Someone in the stands yells: “Wait ’til next year.”
The Dodgers won pennants in 1941, 1947, 1949, 1952 and 1953. Do I have to say who they lost the World Series to in those years?
They beat the Yankees in the 1955 series. But in 1956, order was restored and the Yankees were champions again.
All things considered, if I was around when the Dodgers were in Brooklyn, I would have been a Dodgers fan. Ebbets Field, which is now a housing development, isn’t that far from where members of my family currently live. And Brooklyn broke the color barrier with Jackie Robinson. How could you not support them?
But the Dodgers moved to L.A., betraying a million fans. I’m sure that was a gain for the Yankees.
My team is in the second round of the American League Championship Series. My team pretty regularly ends up at this point in the playoffs, year after year.
My team is the New York Yankees: The team everyone loves to hate.
The Dallas Cowboys have always placed themselves on the mantle as America’s team, but whether you like it or not America’s team is the New York Yankees. That’s the global perspective. You can find yourself on the bullet train in Japan. You can stand on the Great Wall of China. You can take a tour of Parliament in London and one thing is for sure. Sooner or later, someone is going to walk by wearing a Yankee baseball cap.
The rest of the world knows what Yankee fans know, what the fans of every other team in the U.S. refuse to see. The Yankees are the symbol of American sports. The Yankees expect to get into the playoffs every year. Think about it. Think about what you saw on Sportscenter a couple of weeks ago as baseball teams clinched playoff spots: Players rushed the field … jumped on each other … hugs … jubilation.
Every team did that except for the Yankees. They clinched another playoff spot and the reaction was like it was just another game. Orderly high fives as the players walked off the field. No piling on. Just head to the locker room, celebrate a little and get ready for the next game.
The Yankees swept the Minnesota Twins in the first round.
They’re at one game apiece with the Texas Rangers, having won the first game 6-5 after trailing 5-0 in the fifth inning at Texas, and losing the second game by an ugly score of 7-2. The series now moves to The Bronx,
I don’t know if they’re going to win it all. I just know, if they do, it will be normal. If they don’t, they’re contenders next year. They’ve got 27 World Series titles. Why worry?
Anyway, I’ve already been through their worst days.
When I was a kid, I started out as a Mets fan. But going to see the Mets was too much of a hassle. The trip from Brooklyn to Shea Stadium, way out in Queens, involved transferring to too many subway trains. Mets tickets were too expensive, and the cheapest ticket put you in the top tier in right field.
Finance drove my early interest in the Yankees. I could take the No. 4 train to the stadium in The Bronx. A ticket for a bleachers seat was a buck. And a bleacher seat put you right in the outfield, close enough to yell at the centerfielder: Bobby Murcer, who was out there when I was old enough to go to games by myself.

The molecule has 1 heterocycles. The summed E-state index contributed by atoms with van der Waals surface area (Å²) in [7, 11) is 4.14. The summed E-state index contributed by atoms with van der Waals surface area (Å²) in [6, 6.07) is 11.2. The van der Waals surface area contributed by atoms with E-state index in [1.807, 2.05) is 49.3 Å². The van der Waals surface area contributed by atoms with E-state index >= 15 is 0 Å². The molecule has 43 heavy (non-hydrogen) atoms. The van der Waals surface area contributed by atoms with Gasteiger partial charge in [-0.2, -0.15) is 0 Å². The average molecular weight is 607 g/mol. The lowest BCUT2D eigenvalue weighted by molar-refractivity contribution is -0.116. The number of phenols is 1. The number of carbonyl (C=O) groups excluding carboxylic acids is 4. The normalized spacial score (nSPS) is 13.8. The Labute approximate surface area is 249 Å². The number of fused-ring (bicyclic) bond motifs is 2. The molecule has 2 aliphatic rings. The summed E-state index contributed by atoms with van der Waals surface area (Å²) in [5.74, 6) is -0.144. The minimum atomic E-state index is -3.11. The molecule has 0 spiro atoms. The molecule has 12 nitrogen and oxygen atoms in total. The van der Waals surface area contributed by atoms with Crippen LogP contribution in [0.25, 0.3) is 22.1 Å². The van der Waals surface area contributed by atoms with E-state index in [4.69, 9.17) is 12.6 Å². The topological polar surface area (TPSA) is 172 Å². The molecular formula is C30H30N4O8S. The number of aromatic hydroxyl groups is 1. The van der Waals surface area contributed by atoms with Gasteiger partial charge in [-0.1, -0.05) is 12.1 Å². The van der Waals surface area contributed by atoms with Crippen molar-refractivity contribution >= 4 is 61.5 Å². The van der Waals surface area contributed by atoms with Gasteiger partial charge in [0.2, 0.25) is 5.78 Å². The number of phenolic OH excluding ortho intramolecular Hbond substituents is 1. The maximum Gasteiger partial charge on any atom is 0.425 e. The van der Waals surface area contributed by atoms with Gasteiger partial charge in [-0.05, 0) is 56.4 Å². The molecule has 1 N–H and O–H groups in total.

The Yankees sucked when I started rooting for them. They were owned by CBS, a major corporation that knew broadcasting but didn’t know how to run a sports franchise. Our biggest players were Murcer and second baseman Horace Clarke. That period, 1967 to 1973, the time of Yankee futility was known as the Horace Clarke era. And I had a front row seat to it. Then, in 1974, a guy named Steinbrenner came along, turned the place into a soap opera and built a champion.
I have two vivid Yankee memories.
I attended my first Yankee game with my family before the Horace Clarke era. I don’t remember the year, but it was a daytime double header against the California Angels. The Yankees were behind, bottom of the ninth, two out, Mickey Mantle at bat. Mantle smashed a game winning home run, and the place went nuts. The cheering continued through the break between the games and didn’t stop until the second game started.
The second was during the Horace Clarke era. The Yankees against Cleveland, and the stadium was practically empty. The Indians were ahead late in the game. I was in the second row of the bleachers behind a couple of drunken Puerto Ricans, who were riding Bobby Murcer to no end. “Murcer you suck! Your team sucks!” … on and on, inning after inning. Finally, after an especially vulgar tirade by the fans, Murcer went up to bat, hit a home run to center field and put the Yankees ahead. The drunks shut up. Cleveland didn’t make a comeback. The Yankees got a W.
I left New York for school in 1969, and only got to Yankee games for summer break. I’ve lived in a number of states and countries over the years, so only get to a Yankee game maybe once every two years or so. I’ve been to one World Series game. The first game of the 2000 subway series between the Yankees and the Mets. Guess who won? Final score 4-3. Yankees take the series in five games.
Wherever I reside, I root for the local teams as they get in the playoffs, but when it comes to baseball, if it’s between the locals and the Yankees: The Yankees win! THUUUUUUUUUUUHHHHH YANKEES WIN!